Fr. Seán McDonagh, SSC
Jeffrey Sachs first came into prominence in the early 1990s as an adviser to Eastern European governments in their efforts to make the transition from a Communist, state controlled economy to a market economy and democracy. Today he is the director of the]Earth Institute at Columbia University and an adviser to the UN Secretary General Ban Ki Moon. Sacks told a meeting at a side event at Rio+20 that big business has destroyed the US democratic system and created an addiction to consumption. He went on to say that, while multinationals continue to line their own pockets, they leave in their wake is billions of people who are not only unhappy, but are suffering increasing levels of anxiety. According to Sacks very few companies were taking the demands of sustainable development seriously. Many companies were simply engaging in ‘green wash.’ This means that they were proceeding in a business-as-usual manner, while pretending to be concerned about the environment. He was particularly scathing in his remarks about the fossil-fuel lobby and the Koch brothers. He described their behaviour as “disgusting.” (The Koch family has been involved in developing new methods to refine heavy oil into gasoline). Since the 1980s the Koch foundation has given more than $100 million to right wing organizations such as the Heritage Foundation and the. In recent times the Koch foundation has supported Americans for Prosperity and]Tea Party movement. All of the above organisations are in denial about climate change and many other contemporary social and environmental problems.
Sacks is convinced that the old economic paradigm, which is focused exclusively on Gross Domestic Product growth, is leading humanity and the earth to disaster. According to him we urgently need to find a completely new way of measuring the success of a society. At an interview in Rio he told Jo Confino of The Guardian that the “point of the move to better metrics is the realisation that not only does gross national product not measure properly …. if we continue to follow that indicator we will follow a path right over the cliff.”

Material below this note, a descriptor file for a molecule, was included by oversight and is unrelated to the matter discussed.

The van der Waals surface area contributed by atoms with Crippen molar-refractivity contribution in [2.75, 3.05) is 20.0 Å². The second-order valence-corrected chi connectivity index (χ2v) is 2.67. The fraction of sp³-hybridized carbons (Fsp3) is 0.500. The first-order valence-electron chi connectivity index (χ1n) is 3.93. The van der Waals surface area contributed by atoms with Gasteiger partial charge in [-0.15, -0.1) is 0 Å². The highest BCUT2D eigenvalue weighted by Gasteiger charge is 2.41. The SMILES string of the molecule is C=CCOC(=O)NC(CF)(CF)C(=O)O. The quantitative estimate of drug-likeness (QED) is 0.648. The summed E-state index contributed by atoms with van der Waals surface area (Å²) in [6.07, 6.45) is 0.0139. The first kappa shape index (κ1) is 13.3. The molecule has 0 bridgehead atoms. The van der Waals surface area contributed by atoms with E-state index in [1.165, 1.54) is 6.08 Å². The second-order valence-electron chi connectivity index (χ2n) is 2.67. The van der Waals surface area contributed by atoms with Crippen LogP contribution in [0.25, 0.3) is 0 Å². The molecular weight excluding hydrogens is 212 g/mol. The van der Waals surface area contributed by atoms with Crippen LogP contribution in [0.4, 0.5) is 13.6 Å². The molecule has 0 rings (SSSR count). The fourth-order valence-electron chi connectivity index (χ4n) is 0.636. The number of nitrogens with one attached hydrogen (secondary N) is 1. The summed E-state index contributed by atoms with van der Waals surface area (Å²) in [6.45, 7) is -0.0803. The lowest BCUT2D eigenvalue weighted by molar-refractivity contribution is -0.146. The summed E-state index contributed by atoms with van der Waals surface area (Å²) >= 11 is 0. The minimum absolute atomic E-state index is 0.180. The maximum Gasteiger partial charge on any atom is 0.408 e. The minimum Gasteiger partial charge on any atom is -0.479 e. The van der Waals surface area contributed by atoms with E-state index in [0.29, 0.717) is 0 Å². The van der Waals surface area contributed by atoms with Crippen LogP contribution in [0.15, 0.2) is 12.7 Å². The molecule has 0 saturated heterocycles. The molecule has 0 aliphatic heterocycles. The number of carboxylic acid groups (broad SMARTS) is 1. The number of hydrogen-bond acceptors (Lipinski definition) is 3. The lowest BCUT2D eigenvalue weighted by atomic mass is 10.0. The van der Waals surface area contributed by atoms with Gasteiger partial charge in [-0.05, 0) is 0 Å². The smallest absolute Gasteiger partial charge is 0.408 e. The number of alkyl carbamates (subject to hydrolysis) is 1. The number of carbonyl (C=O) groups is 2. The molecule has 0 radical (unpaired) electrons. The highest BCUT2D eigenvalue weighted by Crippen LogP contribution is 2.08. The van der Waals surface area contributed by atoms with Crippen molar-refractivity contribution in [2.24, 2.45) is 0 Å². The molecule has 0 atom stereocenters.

He points out that, while the US has tripled its per capita GDP during the past 50 years, the ordinary US citizen is less happy than their counterparts 50 years ago. While money is important in creating a context for happiness particularly for those who are poor and do not have access to the basic necessities of life, values such as trust, solidarity, integrity and cooperation are central to achieving wellbeing both for the individual and the society at large. When these are lacking people suffer stress and unhappiness, no matter how much money they have.
Sachs claims that multinational corporations have become much too powerful in the modern world. As consequence they write the rules and also pay the politicians, sometimes illegally and sometimes legal, such as in financing political campaigns. This is happening right now in the U.S. presidential election. According to the Huffington Post the Republican candidate Mitt Romney is getting huge financial support from companies and billionaires. Sachs told Guardian correspondent that: “”Billions of dollars are spent and this is horrendous because if business writes the rules … it can [engage] in highly destructive practices which the politicians turn their eyes away from because of the political power companies hold.”
Sachs is hoping that social media will begin to pressurise politicians at the local, national and global level to adopt Social Development Goals (SDGs). Though Sachs is trained as a conventional economist he realises that the factors involved in shaping these indicators will have to go way beyond the realm of economics and include such disciplines as anthropology, sociology, ethics and ecology.
SDGs could be transformative both for humanity and the earth because they can capture the imaginative of creative people and the public at large. He warns that they will need to be so simple that even a child can understand them. This outcome is not inevitable as is evidenced by the fact that the business model promoted by Facebook is increased levels of personalised advertising in order to promote more consumption.
1 Jo Confino, “Rio+20: Jeffrey Sachs on how business destroyed democracy and virtuous life,” The Guardian, June 22nd 2012.
2 Fenn, Peter (February 2, 2011), “Tea Party Funding Koch Brothers Emerge From Anonymity”, U.S. News & World Report, retrieved 2011-06-13
3 Jo Confino, The Guardian, op. cit.
4 Steve Peoples, 05/21/12 03:50 PM, Huntington Post.